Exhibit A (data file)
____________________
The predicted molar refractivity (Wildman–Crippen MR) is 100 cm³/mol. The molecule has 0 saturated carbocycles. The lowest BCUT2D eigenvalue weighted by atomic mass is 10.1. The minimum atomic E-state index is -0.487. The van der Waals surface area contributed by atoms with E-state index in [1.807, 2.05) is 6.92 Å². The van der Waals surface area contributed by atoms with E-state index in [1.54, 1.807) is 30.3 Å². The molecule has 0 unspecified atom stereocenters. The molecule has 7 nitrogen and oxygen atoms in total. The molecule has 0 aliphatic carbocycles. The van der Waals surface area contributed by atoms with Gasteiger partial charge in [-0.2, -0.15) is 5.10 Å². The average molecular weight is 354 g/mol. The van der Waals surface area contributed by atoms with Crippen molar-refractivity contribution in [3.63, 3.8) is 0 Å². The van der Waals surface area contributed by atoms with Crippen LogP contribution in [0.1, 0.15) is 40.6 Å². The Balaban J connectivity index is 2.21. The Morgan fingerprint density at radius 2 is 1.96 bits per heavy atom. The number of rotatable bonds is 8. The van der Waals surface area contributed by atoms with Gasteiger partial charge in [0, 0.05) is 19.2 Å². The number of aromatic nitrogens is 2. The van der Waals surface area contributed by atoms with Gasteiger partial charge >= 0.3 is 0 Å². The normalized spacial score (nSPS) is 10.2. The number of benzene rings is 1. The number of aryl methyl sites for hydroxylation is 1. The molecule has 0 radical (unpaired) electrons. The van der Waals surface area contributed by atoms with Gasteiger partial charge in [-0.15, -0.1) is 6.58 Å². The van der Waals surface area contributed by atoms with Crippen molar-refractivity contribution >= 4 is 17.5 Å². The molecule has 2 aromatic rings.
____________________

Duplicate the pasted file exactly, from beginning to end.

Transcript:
The predicted molar refractivity (Wildman–Crippen MR) is 100 cm³/mol. The molecule has 0 saturated carbocycles. The lowest BCUT2D eigenvalue weighted by atomic mass is 10.1. The minimum atomic E-state index is -0.487. The van der Waals surface area contributed by atoms with E-state index in [1.807, 2.05) is 6.92 Å². The van der Waals surface area contributed by atoms with E-state index in [1.54, 1.807) is 30.3 Å². The molecule has 0 unspecified atom stereocenters. The molecule has 7 nitrogen and oxygen atoms in total. The molecule has 0 aliphatic carbocycles. The van der Waals surface area contributed by atoms with Gasteiger partial charge in [-0.2, -0.15) is 5.10 Å². The average molecular weight is 354 g/mol. The van der Waals surface area contributed by atoms with Crippen molar-refractivity contribution in [3.63, 3.8) is 0 Å². The van der Waals surface area contributed by atoms with Crippen LogP contribution in [0.1, 0.15) is 40.6 Å². The Balaban J connectivity index is 2.21. The Morgan fingerprint density at radius 2 is 1.96 bits per heavy atom. The number of rotatable bonds is 8. The van der Waals surface area contributed by atoms with Gasteiger partial charge in [0, 0.05) is 19.2 Å². The number of aromatic nitrogens is 2. The van der Waals surface area contributed by atoms with Gasteiger partial charge >= 0.3 is 0 Å². The normalized spacial score (nSPS) is 10.2. The number of benzene rings is 1. The number of aryl methyl sites for hydroxylation is 1. The molecule has 0 radical (unpaired) electrons. The van der Waals surface area contributed by atoms with Gasteiger partial charge in [-0.15, -0.1) is 6.58 Å². The van der Waals surface area contributed by atoms with Crippen molar-refractivity contribution >= 4 is 17.5 Å². The molecule has 2 aromatic rings.